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One of the ever-pressing needs of every urban government is to see the residents eat healthy and adequate foods. Yet the supply of safe and nutritious food in sufficient quantity to meet daily preferences of urban residents is a major challenge for cities globally. How to sustain food supply chain within the economy of developing cities remains elusive.
In the global South, nearly 80 per cent of the urban food economy is largely controlled and dictated by informality. Out of every 50,000 metric tonnes consumed at the household levels in the city, about 45,000 metric tonnes is likely to have passed through informal food systems. The informal activities and services play a critical role in the supply, marketing and processing of consumable foods. Making the food readily available is most often left to free-enterprise choices. The informal activities, including tabletop food trading, food transporting, food farming and direct selling (hawking) of diverse food products on streets, in offices, churches and around unauthorized market places, in the view of urban governors, decision-makers and anti-sustainability experts are ‘informal’. Despite undertone resistant to formally accepting these sectors in the urban food systems; they greatly contribute to supplying food and what goes into building the systems of storage, processing and pricing of food. The informal food sector is worth over 10.8 billion Euros annually in West Africa. The cities of Lagos, Dakar, Nairobi and Bamako also variably rely on informal actors in the distribution and pricing of food products.
On the fringes of mixed ‘green and blue’ Oxford Street in Accra, trading food products is not fully informal. Both free-enterprise and planned-enterprise outlets exist that allow people to choose where to buy food. The planned-enterprises in the form of private-formalized outlets of food trade have emerged constituting less than 20 per cent of the urban food trade. The informal trading of food is still larger in terms of the volume of consumable food traded every day. A customer can decide to buy well-prepared meal from a hotel-based restaurant or buy three spoonfuls of cooked rich nicely wrapped in banana leaves. Outside of the privately formalized food outlets, selling of bananas, oranges, tomatoes and “imported” apples is dominated by women and young people who ply the street and its fringes. Though the benefits of informality is evidently indisputable, the formalized food outlets have also led to a sharp decline in the involvement of children in direct food selling by over 50 per cent as compared to other urban streets. On the Oxford Street and public market places, informality helps in keeping food prices relatively stable for the pro-poor residents. What this means is that informality plays a part in eliminating food poverty and deprivation. The surprising thing is that food prices do not significantly fluctuate in response to inflation, petroleum prices or in response to presence of foreign tourist services. Most food purchases are one-time off. So, the buyer may pay higher prices for food without necessarily negotiating for lower prices.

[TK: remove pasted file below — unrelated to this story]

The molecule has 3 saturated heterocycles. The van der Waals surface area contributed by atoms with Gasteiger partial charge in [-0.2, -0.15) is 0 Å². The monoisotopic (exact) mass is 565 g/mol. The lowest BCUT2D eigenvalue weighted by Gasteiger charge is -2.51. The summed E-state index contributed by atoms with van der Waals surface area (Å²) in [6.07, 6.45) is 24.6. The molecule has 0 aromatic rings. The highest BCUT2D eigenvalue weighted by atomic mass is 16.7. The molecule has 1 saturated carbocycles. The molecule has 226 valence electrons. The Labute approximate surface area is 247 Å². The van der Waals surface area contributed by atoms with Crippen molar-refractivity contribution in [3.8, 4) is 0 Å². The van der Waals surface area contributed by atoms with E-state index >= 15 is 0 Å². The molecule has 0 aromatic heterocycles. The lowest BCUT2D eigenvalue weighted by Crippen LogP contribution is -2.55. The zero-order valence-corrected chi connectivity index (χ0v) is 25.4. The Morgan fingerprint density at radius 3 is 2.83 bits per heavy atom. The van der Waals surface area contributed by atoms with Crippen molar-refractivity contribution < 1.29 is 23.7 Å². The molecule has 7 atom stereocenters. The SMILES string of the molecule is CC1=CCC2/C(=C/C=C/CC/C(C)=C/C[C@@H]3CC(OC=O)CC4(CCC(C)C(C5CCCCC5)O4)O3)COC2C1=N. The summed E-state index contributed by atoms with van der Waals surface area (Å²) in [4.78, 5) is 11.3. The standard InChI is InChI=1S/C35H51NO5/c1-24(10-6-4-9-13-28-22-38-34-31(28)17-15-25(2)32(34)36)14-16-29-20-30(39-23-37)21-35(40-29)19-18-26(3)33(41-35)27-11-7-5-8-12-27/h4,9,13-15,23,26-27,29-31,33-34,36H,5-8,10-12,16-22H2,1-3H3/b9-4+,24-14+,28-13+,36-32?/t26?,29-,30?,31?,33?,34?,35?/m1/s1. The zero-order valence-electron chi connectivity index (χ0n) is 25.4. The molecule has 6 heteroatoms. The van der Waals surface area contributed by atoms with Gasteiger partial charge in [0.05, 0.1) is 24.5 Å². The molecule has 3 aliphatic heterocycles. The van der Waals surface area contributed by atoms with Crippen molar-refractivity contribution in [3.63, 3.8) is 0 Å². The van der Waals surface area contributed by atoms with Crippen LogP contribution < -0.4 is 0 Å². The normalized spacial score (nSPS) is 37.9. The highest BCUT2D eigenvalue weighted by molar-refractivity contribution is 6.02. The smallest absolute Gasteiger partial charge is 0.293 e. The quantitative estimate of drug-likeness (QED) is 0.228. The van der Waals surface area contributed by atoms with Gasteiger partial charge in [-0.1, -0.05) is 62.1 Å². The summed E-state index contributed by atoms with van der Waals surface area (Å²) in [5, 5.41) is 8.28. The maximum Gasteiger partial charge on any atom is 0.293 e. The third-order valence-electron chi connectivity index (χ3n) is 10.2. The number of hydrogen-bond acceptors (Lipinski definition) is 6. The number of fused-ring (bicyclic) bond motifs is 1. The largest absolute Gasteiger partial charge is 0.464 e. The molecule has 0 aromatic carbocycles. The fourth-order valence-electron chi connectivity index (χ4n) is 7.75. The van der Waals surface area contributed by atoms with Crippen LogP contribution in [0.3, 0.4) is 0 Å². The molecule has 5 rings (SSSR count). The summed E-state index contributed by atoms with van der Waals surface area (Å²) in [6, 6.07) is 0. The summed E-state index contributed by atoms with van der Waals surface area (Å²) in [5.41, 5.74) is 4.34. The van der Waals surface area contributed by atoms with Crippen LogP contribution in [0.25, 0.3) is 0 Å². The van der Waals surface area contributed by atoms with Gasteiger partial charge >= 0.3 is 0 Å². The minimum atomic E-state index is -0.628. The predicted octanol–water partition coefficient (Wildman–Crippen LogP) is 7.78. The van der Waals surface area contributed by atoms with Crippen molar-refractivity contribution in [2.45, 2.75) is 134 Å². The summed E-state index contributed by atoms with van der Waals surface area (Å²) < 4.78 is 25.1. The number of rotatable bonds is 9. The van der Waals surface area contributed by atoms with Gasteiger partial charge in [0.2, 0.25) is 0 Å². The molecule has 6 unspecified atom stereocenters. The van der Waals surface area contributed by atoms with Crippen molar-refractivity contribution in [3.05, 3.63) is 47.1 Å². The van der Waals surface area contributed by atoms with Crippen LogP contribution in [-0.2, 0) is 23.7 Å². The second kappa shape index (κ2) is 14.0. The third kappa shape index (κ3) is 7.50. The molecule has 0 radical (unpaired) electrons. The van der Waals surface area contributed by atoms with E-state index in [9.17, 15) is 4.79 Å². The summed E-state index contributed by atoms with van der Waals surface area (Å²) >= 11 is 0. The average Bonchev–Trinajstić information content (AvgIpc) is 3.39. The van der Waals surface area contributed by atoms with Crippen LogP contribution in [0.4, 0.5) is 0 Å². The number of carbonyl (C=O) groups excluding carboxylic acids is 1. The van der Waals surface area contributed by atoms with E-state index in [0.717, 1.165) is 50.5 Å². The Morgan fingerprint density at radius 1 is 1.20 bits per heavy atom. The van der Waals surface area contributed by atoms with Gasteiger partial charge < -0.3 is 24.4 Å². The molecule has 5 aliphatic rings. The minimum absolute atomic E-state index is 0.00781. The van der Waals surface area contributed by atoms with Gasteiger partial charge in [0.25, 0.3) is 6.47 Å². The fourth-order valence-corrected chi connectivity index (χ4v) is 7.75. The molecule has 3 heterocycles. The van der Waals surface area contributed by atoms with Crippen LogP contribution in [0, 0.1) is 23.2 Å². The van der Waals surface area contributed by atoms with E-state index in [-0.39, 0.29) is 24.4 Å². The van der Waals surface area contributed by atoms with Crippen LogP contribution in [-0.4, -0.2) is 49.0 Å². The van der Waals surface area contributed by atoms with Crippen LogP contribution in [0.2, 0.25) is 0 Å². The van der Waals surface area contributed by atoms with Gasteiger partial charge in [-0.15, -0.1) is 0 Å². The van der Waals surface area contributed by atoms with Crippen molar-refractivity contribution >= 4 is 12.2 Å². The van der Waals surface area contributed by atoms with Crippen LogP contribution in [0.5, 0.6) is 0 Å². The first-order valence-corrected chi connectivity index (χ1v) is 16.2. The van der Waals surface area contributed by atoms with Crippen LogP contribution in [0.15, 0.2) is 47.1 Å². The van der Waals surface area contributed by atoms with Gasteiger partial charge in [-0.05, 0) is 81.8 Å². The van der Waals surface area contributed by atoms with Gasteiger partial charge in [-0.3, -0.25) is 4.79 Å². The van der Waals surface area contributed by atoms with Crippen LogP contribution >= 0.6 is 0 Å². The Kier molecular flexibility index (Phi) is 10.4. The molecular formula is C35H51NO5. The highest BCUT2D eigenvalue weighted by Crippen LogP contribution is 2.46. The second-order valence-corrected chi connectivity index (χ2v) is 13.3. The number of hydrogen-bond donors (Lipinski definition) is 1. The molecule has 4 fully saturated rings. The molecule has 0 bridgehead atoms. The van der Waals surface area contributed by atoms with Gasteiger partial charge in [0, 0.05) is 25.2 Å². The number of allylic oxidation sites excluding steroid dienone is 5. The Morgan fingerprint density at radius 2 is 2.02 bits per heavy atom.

There is a tight connection of food to human health, education, security and social cohesion, which makes informality of urban food markets very beneficial that requires new institutional policy attention. Today, the informal food sellers are the major suppliers of food to feed workers in the formal sector economy – banking, telecommunication, insurance, teaching and health. Thus, informality is generally greasing various knots that propel urban food economy to set a stage for creating food wealth to get to pro-poor residents which the formal economy has not reached. The dried dawadawa, salted fish, kola nut, ‘kose’ and bushmeat are considerably traded informally. It is also realized that during and after severe disasters and hazards such as urban floods, market fires and cholera outbreaks food supply through informal distribution channels tend to reach the affected victims is quickest and reliable. Sometimes food vendors pay token levies which undoubtedly go into the promotion of urban economic development or their own associations. Food vendors have financed urban farmers to supply them certain types of fresh vegetables directly from urban farms dotted all over the cities and bigger towns. In the cities of Accra, Kumasi and Tamale, nearly 65-90 per cent of cabbage, carrot, green onion and leafy indigenous vegetables are produced and priced informally. Thus, through informal food trading, the food vendors are able to create jobs and generate incomes enabling them to participate in competitive non-food markets and social events to create their own style of “urban living”. By making food accessible to vulnerable people, informality helps to reduce nutrient-related problems thereby limiting the cost of urban health budgets. These are some of the true basic values informality feed into sustaining the urban food economy. But are these the real basis to legitimize informality? Should informality of food markets be sustained in the city? How should capacity of all actors in the informal urban food market be expertly groomed to response appropriately to the supply of nutritious and enough food to meet the needs of urban society during and after disasters like market fires and urban floods?